The same mentality accompanied me into adulthood. I don’t bawl like my life is over every time I can’t do something—at least not on a regular basis. Letting go and accepting myself as I am are things God is teaching me, but there are still strong holds of self-frustration and anger. The more adult me has merely developed a sophisticated way of beating myself up. Rather than obnoxious wailing, I feed myself garbage…

I’m lonely and I tell myself I am the reason why I am alone. I don’t always love people like I should and I tell myself I am hopeless.  People don’t love me like I think they should and I tell myself it is because I am not loveable.

I am not yet financially independent and I tell myself it is because I am a failure. Every example I have given so far has been about me while there is an entire world of people hurting, dying and broken—and I chastise myself for this. What have I done about them?

Ultimately, it all amounts to not being able to play “Mary Had a Little Lamb” with absolute perfection; my inability to be who I think I should be or do what I think I should do. I’m trying to make myself perfect rather than allowing God to be God. In some messed up, totally human way, I try to be my own god—one who expects perfection and is stingy with grace.

I did not write this so I could have a public moment with my self-depreciation. I wrote it because I think someone reading this knows exactly how I feel. Really, I think more of us feel this way than our pride will let us admit.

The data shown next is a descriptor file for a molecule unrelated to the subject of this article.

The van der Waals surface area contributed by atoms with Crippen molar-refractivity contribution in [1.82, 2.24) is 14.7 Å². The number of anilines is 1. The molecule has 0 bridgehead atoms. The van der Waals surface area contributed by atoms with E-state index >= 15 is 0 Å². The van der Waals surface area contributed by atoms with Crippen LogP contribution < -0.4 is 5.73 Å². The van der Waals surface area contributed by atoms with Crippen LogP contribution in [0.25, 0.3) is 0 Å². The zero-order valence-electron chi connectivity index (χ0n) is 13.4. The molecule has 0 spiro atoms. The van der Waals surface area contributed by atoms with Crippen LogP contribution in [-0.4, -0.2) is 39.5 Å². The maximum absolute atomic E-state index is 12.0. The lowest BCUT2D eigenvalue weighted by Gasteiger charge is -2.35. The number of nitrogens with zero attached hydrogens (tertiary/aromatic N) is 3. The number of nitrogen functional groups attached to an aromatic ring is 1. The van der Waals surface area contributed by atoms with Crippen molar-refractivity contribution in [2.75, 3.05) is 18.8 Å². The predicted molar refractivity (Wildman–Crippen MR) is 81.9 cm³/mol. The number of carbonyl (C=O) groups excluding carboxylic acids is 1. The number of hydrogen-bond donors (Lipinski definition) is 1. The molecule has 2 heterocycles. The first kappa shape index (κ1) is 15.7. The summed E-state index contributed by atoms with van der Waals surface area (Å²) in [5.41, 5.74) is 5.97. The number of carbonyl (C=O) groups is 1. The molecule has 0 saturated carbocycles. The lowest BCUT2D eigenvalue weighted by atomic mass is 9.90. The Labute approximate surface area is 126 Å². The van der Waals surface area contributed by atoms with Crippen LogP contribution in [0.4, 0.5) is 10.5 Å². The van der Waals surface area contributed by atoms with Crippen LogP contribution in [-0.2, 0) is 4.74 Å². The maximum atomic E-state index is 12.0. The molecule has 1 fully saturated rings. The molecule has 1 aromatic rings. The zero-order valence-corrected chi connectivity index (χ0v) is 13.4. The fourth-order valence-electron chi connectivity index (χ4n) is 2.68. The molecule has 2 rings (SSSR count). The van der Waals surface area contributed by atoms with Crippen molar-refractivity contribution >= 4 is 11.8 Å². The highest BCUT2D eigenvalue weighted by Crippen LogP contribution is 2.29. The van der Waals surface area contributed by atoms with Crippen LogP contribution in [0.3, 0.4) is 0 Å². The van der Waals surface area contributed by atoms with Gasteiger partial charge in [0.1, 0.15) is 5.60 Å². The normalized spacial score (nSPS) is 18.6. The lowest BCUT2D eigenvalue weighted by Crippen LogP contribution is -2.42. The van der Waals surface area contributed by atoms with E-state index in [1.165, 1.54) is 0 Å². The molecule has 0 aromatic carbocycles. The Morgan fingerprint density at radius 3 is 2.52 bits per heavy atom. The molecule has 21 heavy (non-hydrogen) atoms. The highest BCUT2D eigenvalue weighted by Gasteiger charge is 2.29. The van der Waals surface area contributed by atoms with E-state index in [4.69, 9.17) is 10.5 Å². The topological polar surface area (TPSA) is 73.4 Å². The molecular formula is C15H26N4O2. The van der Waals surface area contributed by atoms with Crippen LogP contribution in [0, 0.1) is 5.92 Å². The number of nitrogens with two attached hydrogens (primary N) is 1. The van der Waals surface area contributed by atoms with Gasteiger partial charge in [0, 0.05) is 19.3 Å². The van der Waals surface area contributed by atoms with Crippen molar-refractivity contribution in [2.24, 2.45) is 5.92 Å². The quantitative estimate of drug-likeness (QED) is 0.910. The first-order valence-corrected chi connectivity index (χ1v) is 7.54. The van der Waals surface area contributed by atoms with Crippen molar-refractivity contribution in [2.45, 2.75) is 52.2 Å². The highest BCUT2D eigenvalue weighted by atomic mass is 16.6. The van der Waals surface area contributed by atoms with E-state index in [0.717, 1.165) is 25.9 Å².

When we draw lines in the sand against each other we perpetuate un-love and create more issues than we resolve. Sometimes the most cavernous line we draw, we draw against ourselves.

Jesus draws something else. We don’t know the literal image or word, or if he had any objective at all when he stooped to write in the dirt. The Bible does not tell us. But we do know the result: a mob put down their stones and walked away. Jesus created unity in brokenness—unity in imperfection—with himself as the single remedy.

When I think about this story, I am not the adulterous woman. I am not the mob. I am both. I am simultaneously crying out for grace and demanding blood for my imperfection.

Toward the end of Coalesce worship, a copy of Psalm 139 with enough space at the bottom to write a response was distributed. After reading a piece of scripture I have read many times, with tears I penned a message to myself from God. I am going to share with you what I wrote.

I think God would say this to each of us—especially when we beat ourselves up over not being perfect—when we are the mob demanding our own punishment. I think the result ought to be the same for us as when Jesus drew in the sand.

Put down your stone and walk away.

Brittani—I am so proud of you. There is nothing you must do and nothing you must do perfectly to earn my love. It is already yours. I made you who you are—if I had desired you to be different I would have made it so. You are precious to me. Do not be so quick to pull away from where I have placed you, do not be so quick to stay, rather, pursue me, pursue others, and pursue your gifts. Be patient with yourself. Be patient with your journey.